Figure 6: Sensitivity to weighting changes.
Uncertainties in the weighted decision scores can be shown in two ways: 1. figures of cumulative, reverse cumulative or density functions, or 2. as uncertainty bars superimposed on rankings based on best estimates (Figure 7A/B). The bars depicted in Figure 8 cover the 5th through 95th percentiles and depict the mean value as a single bar. The percentile figures to the right indicate what proportion of the time an alternative is the best decision. Note that if uncertainty were ignored and tires were selected solely on the basis of "best estimates," then the selection of Tire B would be "wrong" about three quarters of the time.
Figure 7A: Uncertainties exposed.
Figure 7B: Uncertainties superimposed.
At this stage, most clients would want to know how much of a reduction in which uncertainties would change the rankings of alternatives. CDP provides a "Contribution to Uncertainty" window that shows how much uncertainties in each criterion contribute to the overall uncertainty in the scores of the alternatives (Figure 8). In the case of the tire example, uncertainties in traction and in cost contribute most to the overall uncertainty in decision scores. What-if analyses are then conducted to illustrate if, and how much, the rankings would change if uncertainties could be reduced by some specific amount. These analyses provide a measure of the value of collecting additional information; in the tire example, reducing cost uncertainty has very little effect on rankings under uncertainty. In a real decision situation, the cost, time and resources required to reduce uncertainty to a point that is technically feasible and that would result in a change in rankings could then be compared to the benefits of collecting that information.
Figure 8: Contribution to uncertainty analysis.
All steps of any decision process supported by CDP can be documented directly and connected to criteria, alternatives and the overall goal. Furthermore, because of the information contained in the many graphic displays provided by CDP, reports can capture all critical steps of a decision process and thereby enhance the value of the report to key decision makers and, if desired, to stakeholders and the public.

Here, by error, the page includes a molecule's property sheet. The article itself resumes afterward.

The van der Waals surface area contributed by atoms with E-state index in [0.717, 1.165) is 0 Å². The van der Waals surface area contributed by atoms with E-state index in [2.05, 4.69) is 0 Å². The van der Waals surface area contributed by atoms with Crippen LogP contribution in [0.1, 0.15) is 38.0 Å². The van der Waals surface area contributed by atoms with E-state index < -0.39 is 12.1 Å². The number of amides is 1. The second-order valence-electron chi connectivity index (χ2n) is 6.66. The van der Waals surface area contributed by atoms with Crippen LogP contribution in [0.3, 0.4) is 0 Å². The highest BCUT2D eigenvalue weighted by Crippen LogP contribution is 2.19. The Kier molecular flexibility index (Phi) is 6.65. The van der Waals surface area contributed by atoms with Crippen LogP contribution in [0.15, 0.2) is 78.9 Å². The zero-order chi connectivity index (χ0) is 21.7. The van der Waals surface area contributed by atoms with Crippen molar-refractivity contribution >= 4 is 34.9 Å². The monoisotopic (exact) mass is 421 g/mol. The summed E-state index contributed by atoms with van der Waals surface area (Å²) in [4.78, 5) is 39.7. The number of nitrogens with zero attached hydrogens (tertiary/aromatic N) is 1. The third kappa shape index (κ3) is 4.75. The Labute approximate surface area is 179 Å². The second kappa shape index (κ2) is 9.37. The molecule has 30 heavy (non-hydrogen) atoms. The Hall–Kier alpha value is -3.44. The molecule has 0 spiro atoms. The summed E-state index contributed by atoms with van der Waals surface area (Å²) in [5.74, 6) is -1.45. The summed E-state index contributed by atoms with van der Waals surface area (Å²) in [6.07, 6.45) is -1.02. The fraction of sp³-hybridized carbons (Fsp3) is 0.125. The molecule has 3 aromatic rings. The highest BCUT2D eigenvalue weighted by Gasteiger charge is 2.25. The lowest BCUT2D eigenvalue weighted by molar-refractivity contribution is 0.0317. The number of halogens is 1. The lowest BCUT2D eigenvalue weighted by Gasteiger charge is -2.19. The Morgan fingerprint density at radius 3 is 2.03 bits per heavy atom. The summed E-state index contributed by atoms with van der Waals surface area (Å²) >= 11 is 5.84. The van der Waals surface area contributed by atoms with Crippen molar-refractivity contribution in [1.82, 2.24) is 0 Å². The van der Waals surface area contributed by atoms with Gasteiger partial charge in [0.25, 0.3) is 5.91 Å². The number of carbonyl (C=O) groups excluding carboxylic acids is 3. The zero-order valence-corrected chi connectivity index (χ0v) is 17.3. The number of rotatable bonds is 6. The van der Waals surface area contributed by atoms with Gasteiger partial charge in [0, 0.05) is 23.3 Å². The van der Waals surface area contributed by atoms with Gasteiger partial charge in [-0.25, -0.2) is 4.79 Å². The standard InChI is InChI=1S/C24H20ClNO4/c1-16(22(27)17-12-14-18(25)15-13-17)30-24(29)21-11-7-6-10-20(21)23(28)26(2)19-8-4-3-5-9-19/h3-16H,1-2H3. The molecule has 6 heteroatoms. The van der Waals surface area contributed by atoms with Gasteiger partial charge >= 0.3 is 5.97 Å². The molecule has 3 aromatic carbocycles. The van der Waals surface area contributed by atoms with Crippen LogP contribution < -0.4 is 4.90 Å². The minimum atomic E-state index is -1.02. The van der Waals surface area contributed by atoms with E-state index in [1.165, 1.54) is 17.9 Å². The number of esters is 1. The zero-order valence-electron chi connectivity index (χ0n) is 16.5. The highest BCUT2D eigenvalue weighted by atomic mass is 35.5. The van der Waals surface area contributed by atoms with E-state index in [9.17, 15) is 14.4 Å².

CDP is supported by a comprehensive User's Guide and can be installed in less than five minutes. This 32-bit version requires Microsoft Windows 95, 98 or NT 4 (SP3 or higher) and Windows 2000. The InfoHarvest website provides guidance about dealing with potential issues when installing on systems running Microsoft NT, especially for users who might not have administrator privileges on their systems. InfoHarvest recommends at least 16MB RAM, 14MB disk space, a CD-ROM drive, VGA or SVGA (the latter recommended), and a mouse.
The program can be learned quickly with help of the tutorial and by downloading examples from InfoHarvest's website. The author has trained hundreds of individuals who were unfamiliar with decision analysis to use 90 percent of the CDP functionality in one to two days. Decision analysts can learn most of CDP in one to two hours.
Criterium Decision Plus can be used to advantage in the classroom, at home, and by OR/MS practitioners who support government agencies and industry, and especially by those who facilitate consensus building in any context where more than one objective is at issue. CDP has been used live on the Internet and has supported decision-making via video conferencing.
Walt Haerer provides decision support, risk assessment and risk management services to industrial and government clients in the United States and abroad. He has used Criterium Decision Plus since 1993.